Tuesday, July 10, 2012

Are Apps Apt to Abate Adolescent Advancement? Or, is good ole fashion reading the best?

"Is there an app for that?" a question commonly heard these days. But not just among adults. Hand held devices are being found in the possession of more and more children--younger and younger ones. I don't know about you, but this raises a red flag of concern for me. At first I thought my apprehension stemmed from my despair over a picture book I wanted to self-publish and knew I didn't have the means to make it interactive. But the more I have read and contemplated this issue, the more this concern has escalated.
     Tim Myers hit the nail on the head for me in his article in the recent SCBWI Bulletin:
Apple techs told him, “If you’re
going to make a picture book app,
go big or stay home.” In other words,
add more—games, animation, choose
your own adventure, etc. That’s not
wrong in itself. But in our rush to
embrace this technology, we may be
underappreciating a traditional form:
unbroken text.
I think a significant amount of
children’s literature should remain as
unbroken text—words on a page with
nothing else. As parents, teachers,
writers, publishers, and booksellers,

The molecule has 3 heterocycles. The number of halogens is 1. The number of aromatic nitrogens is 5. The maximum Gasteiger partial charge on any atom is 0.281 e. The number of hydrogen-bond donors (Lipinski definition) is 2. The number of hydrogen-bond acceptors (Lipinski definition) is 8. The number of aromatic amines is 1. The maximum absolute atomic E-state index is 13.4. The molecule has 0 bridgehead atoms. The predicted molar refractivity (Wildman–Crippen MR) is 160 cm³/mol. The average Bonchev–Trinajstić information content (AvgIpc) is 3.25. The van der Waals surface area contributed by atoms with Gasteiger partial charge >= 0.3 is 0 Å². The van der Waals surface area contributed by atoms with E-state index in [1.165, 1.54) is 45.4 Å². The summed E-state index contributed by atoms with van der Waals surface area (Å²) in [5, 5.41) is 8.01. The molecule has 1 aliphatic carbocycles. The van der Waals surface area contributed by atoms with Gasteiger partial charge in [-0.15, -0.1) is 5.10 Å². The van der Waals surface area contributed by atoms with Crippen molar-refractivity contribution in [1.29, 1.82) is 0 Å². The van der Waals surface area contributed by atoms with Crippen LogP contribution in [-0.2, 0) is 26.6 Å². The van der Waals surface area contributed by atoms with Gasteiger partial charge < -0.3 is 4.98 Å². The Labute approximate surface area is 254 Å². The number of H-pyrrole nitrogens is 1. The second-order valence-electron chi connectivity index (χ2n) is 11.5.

even as citizens, we need this.
Why? Why not make it all

My wife, a literacy expert, PhD,
and director of the master’s reading
program at Santa Clara University, says
that children need to learn many things
in order to read, but primarily “how to
sit quietly and lose yourself in a story”
and other kinds of books. They need to
know firsthand, she says, “how time can
fly when you’re lost in” a world created
purely out of print. A preliminary study
by the Joan Ganz Cooney Center, in
fact, found that children showed poorer
comprehension when given more
interactive books.

No matter how interactivity stimulates 
our imaginations, the 
deepest imaginative 
response will still come 
out of our own heads, 
in response to language 
charged with nothing 
but its own power.

I feel that children who don't learn this, and learn to love it, will remain impoverished in ways both practical and otherwise. Tim Myers' article motivated me to not only continue my quest to publish my children's picture book, but purposely keep it in the old fashioned text-and-pictures-only format. Sure, I will make it available as an e-book, but my readers will have to use their imaginations to bring the story to life, not an app.

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